REVIEW: Keegan’s ‘The Woman in Black’ chills, thrills.
Photos by Cameron Whitman
“The Woman in Black” scaring audiences at the Keegan Theatre has all the familiar horror story themes — a dark mysterious house with unexplained sounds, a thick, dangerous fog across the marsh where the lonely house sits, frightened villagers unwilling to talk about the tragic mystery surrounding the house and the eerie “Woman in Black” no one wants to see or admit exists.
It is all a familiar concoction but it effectively frightens Keegan audiences with a clever blending of the theater going uncomfortably black, and then flashing instantaneous sightings of the veiled woman with a wasted face, covered by spooky sound effects, then going black again and then moving on with the story. The eerie techniques startle in the way someone jumping out of the dark and shouting “boo” can be frightening. There were times when people in the Keegan audience screamed.
Some people apparently like to be frightened, which probably explains why “The Woman in Black” has run for more than 20 years playing in London’s West End. It is the second-longest running non-musical to Agatha Christie’s “The Mousetrap.”
The play by Stephen Mallatratt, adapted from a novel by Susan Hill, is about the mysterious Eel March House, located in the middle of a marsh and isolated at high tide. In the story, a solicitor is sent to attend the funeral of client Alice Drablow who lived in the house in the small village of Crithen Gifford and to sort through her papers.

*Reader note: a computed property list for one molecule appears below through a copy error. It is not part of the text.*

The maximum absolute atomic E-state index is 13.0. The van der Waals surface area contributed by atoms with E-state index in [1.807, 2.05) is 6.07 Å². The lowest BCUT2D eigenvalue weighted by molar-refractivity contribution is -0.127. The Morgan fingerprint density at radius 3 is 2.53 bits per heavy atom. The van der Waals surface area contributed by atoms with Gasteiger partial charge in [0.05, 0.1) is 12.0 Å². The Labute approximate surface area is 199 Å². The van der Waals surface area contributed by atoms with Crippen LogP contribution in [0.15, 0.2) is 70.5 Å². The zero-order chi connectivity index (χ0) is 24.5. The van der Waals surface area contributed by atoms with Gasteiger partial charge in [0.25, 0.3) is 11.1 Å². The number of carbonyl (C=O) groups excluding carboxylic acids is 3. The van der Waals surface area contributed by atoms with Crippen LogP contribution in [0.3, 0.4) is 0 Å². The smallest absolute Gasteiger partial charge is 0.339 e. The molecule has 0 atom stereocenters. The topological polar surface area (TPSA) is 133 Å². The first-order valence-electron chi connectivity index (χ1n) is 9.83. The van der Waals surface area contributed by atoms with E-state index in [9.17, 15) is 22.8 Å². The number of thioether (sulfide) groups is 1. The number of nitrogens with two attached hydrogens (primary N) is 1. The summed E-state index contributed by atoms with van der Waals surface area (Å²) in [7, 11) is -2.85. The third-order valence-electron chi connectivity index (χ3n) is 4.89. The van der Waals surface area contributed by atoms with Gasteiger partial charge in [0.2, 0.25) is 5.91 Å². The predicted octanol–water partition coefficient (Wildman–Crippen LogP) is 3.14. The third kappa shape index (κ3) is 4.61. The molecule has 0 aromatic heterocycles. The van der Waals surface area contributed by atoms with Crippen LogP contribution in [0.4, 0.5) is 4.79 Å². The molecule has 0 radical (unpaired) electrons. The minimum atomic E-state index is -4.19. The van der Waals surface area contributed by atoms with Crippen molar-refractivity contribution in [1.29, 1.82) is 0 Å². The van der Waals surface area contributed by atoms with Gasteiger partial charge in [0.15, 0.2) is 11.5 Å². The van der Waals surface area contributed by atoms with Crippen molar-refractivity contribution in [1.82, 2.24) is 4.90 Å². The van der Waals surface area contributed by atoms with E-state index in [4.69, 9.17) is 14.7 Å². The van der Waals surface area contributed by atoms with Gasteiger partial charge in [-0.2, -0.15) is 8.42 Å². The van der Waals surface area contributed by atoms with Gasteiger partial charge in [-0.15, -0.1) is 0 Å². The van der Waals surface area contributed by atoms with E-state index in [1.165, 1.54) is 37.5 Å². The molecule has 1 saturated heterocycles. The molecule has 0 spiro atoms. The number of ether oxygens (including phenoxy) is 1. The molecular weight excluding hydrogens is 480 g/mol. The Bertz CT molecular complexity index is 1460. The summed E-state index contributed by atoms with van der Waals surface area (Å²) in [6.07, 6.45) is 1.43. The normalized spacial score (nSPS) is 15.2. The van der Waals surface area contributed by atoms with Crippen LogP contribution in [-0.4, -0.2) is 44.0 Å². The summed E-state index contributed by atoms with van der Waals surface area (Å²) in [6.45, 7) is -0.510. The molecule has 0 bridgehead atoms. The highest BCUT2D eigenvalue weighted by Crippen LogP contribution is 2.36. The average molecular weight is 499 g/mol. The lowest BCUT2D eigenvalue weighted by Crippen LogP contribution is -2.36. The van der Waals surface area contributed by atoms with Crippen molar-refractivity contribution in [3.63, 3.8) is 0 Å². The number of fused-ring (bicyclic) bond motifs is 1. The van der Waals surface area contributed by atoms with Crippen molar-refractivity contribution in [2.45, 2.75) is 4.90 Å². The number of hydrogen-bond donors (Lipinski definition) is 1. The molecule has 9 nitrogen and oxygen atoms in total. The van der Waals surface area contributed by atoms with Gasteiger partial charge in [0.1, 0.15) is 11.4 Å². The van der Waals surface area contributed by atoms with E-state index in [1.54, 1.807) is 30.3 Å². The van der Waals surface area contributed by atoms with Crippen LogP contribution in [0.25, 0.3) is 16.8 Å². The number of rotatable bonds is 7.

The two actors — Matthew Keenan and Robert Leembruggen — who perform all the roles in the play within a play effectively and smoothly make the transitions believable. The solicitor sees a flash of the “Woman in Black” at the funeral and at other places as his work progresses. Colin Smith and Mark A. Rhea, the directors, deftly pace and control the action through Michael Innocenti’s inspired light design and Tony Angelini’s manipulation of the important sound design that dominates the action with several events occurring only through off-stage sound effects.
The story progresses with an unexplained moving rocking chair and a child’s nursery, along with a box of letters that reveals the terrible secret of the “Woman in Black.” It is, of course, a dark, family tragedy of horror and death that eerily dominates the cramped space of the Keegan Theatre.
At the end of the play, when the two actors appear on stage to accept the applause of the audience, the actor portraying “The Woman in Black” doesn’t appear. Neither is she given an acting credit in the playbill. It is as if she didn’t really exist.